Thailand’s baht posted 2014’s biggest monthly slide and bonds fell as a May 22 military coup prompted global investors to pull about $2 billion from the nation’s debt and stocks.
The currency slumped 1.4 percent in May to 32.820 per dollar as of 4:03 p.m. in Bangkok, the worst performance in Asia, according to data compiled by Bloomberg. It lost 0.8 percent this week. The five-year bond yield climbed seven basis points from April 30 to 3.11 percent and reached a seven-week high of 3.15 percent on May 27, data compiled by Bloomberg show.
“Foreigners have been selling bonds and stocks as we still don’t know when elections will be held and there remains concern about how the situation will develop,” said Kozo Hasegawa, a currency trader at Sumitomo Mitsui Banking Corp. in Bangkok. “That weighs on the baht and the baht may maintain a weaker bias for now.”
Global banks from Goldman Sachs Group Inc. to Morgan Stanley cut forecasts for Thailand’s economic growth as the political turmoil culminated in the military takeover. Southeast Asia’s second-biggest economy shrank 0.6 percent in the first quarter as demonstrations hurt production and tourism. Goldman now predicts a 0.5 percent contraction for the whole year while Morgan Stanley sees zero growth.
Exports dropped 0.9 percent last month from a year earlier, compared with a 2.7 percent decline in March, central bank data showed today. The trade surplus narrowed to $560 million from $3.5 billion. The current account, the broadest measure of trade, slipped into deficit for the first time since October. It swung to a $643 million shortfall, from March’s $2.9 billion excess.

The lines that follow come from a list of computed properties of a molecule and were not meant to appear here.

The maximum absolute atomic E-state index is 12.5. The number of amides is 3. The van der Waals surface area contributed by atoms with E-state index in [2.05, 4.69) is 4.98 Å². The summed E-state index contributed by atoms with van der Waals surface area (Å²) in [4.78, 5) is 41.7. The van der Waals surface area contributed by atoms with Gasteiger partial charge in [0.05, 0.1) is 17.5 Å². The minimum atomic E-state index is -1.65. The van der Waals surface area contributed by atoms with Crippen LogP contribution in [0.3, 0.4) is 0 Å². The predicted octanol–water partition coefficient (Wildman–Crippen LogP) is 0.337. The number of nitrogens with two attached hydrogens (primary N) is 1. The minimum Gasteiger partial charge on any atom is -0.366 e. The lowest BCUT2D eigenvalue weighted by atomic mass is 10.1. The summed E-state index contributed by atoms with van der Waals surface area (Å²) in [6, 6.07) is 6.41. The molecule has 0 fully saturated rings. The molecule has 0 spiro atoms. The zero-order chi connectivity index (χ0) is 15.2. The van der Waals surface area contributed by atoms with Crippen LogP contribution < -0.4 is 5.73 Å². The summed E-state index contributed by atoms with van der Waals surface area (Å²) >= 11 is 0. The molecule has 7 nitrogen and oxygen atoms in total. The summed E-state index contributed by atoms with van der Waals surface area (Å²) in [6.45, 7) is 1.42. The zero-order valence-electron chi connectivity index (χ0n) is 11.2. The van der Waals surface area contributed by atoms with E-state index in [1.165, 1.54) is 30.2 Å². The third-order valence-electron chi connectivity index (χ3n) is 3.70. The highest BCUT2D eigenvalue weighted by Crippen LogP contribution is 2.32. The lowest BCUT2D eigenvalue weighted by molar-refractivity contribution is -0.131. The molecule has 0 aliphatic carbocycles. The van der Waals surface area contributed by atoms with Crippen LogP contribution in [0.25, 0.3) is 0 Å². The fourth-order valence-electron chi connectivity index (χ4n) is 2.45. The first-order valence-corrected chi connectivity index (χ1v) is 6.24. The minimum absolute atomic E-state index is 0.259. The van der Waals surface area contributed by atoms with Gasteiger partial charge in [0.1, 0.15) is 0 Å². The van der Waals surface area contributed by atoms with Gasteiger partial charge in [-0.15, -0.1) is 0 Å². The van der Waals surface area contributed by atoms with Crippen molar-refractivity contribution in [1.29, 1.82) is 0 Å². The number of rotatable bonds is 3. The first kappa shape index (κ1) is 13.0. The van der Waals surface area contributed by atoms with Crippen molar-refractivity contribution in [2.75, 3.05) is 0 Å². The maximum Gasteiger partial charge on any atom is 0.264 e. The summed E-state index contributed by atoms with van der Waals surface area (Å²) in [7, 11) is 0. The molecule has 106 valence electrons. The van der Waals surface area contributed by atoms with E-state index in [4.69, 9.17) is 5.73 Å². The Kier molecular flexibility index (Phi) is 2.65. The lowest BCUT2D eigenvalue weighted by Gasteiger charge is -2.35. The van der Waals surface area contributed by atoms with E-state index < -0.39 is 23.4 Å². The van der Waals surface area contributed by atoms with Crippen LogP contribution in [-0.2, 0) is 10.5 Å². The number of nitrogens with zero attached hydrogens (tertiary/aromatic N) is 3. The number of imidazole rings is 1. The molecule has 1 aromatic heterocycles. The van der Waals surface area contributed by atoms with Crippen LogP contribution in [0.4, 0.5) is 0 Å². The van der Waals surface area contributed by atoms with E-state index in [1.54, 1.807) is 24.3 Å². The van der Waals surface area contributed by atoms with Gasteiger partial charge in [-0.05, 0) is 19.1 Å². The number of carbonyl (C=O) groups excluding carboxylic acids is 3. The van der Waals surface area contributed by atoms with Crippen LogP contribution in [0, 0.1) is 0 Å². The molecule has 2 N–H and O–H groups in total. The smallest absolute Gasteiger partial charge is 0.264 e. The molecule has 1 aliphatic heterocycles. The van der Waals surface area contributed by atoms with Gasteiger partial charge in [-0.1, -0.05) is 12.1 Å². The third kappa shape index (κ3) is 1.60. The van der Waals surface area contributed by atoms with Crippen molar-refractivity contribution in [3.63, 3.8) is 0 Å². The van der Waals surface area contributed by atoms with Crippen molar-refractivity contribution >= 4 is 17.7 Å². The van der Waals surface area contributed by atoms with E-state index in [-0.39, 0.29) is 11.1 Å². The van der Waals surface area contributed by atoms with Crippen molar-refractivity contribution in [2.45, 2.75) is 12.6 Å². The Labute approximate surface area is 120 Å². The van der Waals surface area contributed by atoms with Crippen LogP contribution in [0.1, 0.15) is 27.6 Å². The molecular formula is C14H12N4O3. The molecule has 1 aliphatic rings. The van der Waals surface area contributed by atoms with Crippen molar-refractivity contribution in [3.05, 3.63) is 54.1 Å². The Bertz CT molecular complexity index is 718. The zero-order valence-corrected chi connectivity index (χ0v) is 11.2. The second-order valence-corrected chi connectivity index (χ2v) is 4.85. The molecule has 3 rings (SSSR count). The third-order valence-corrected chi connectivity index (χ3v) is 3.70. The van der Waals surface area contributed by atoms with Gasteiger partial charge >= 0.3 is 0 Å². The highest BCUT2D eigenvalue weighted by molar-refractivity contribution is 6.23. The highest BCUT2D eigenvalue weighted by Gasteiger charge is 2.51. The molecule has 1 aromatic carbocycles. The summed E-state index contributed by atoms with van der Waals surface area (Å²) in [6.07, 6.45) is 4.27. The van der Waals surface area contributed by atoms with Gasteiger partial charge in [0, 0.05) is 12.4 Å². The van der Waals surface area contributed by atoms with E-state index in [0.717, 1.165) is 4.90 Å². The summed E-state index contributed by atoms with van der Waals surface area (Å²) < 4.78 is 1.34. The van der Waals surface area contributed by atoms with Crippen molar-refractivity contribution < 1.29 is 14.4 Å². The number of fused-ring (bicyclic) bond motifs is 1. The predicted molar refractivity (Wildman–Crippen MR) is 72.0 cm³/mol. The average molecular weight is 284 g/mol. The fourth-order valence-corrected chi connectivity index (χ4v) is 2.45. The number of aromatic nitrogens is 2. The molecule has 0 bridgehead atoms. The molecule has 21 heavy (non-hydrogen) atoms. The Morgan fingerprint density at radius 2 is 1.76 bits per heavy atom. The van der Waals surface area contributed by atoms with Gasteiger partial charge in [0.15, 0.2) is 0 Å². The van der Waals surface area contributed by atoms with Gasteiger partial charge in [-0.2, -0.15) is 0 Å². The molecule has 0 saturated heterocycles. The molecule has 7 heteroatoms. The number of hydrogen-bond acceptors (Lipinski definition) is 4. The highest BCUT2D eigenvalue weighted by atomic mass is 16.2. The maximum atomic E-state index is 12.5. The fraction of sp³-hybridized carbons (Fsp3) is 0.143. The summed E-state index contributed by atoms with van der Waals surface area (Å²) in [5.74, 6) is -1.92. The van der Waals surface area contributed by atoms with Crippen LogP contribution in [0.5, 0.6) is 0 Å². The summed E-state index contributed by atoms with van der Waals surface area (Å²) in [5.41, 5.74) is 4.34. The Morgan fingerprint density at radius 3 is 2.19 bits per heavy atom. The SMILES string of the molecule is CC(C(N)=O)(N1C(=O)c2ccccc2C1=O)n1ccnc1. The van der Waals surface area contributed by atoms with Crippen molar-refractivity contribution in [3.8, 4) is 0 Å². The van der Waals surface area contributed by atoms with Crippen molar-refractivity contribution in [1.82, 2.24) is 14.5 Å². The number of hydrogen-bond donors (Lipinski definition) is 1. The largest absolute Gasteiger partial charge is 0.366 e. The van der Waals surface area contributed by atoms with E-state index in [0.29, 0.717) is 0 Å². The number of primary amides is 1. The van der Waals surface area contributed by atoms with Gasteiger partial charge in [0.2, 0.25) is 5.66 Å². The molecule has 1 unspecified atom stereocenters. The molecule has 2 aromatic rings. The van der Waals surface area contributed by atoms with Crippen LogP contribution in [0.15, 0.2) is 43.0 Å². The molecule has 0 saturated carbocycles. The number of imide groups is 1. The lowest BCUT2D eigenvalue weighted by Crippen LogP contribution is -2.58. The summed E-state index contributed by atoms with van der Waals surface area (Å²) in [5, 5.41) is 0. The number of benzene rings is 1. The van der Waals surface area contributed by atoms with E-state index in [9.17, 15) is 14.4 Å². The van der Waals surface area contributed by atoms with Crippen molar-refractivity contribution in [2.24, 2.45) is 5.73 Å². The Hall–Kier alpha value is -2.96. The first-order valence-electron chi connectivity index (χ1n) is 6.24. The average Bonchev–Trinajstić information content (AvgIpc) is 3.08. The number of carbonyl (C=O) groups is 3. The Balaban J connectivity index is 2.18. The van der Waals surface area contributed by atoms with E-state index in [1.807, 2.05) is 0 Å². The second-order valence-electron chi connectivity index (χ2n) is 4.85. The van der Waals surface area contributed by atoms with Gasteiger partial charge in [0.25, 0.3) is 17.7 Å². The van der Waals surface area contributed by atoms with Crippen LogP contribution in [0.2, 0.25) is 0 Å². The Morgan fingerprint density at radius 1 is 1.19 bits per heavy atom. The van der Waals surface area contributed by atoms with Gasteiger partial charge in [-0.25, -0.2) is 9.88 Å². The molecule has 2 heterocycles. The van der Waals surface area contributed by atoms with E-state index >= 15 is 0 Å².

Army Chief Prayuth Chan-Ocha seized power on May 22 after seven months of protests, leading to clashes that claimed 28 lives. The military government said returning the country to civilian rule soon is “impossible” because the threat of further violence means it can’t guarantee an election would be free and fair.
The Stock Exchange of Thailand share index proved more resilient, rising 0.2 percent in May following an 11 percent gain over the previous three months.
The coup was meant to end the political unrest that led to an annulled election in February and the ouster of Prime Minister Yingluck Shinawatra three months later, according to the army. Instead, protesters have ignored martial law and returned to Bangkok’s streets this week, this time to oppose the military’s takeover and call for the return of civilian rule.
One-month implied volatility in the baht, a measure of expected exchange-rate moves used to price options, fell three basis points this month to 5.53 percent. The gauge touched a one-month high of 6.81 percent on May 23.
The cost to insure the nation’s bonds for five-years using credit-default swaps fell two basis points in May to 120, CMA prices show. That compares with a six-month average of 135.
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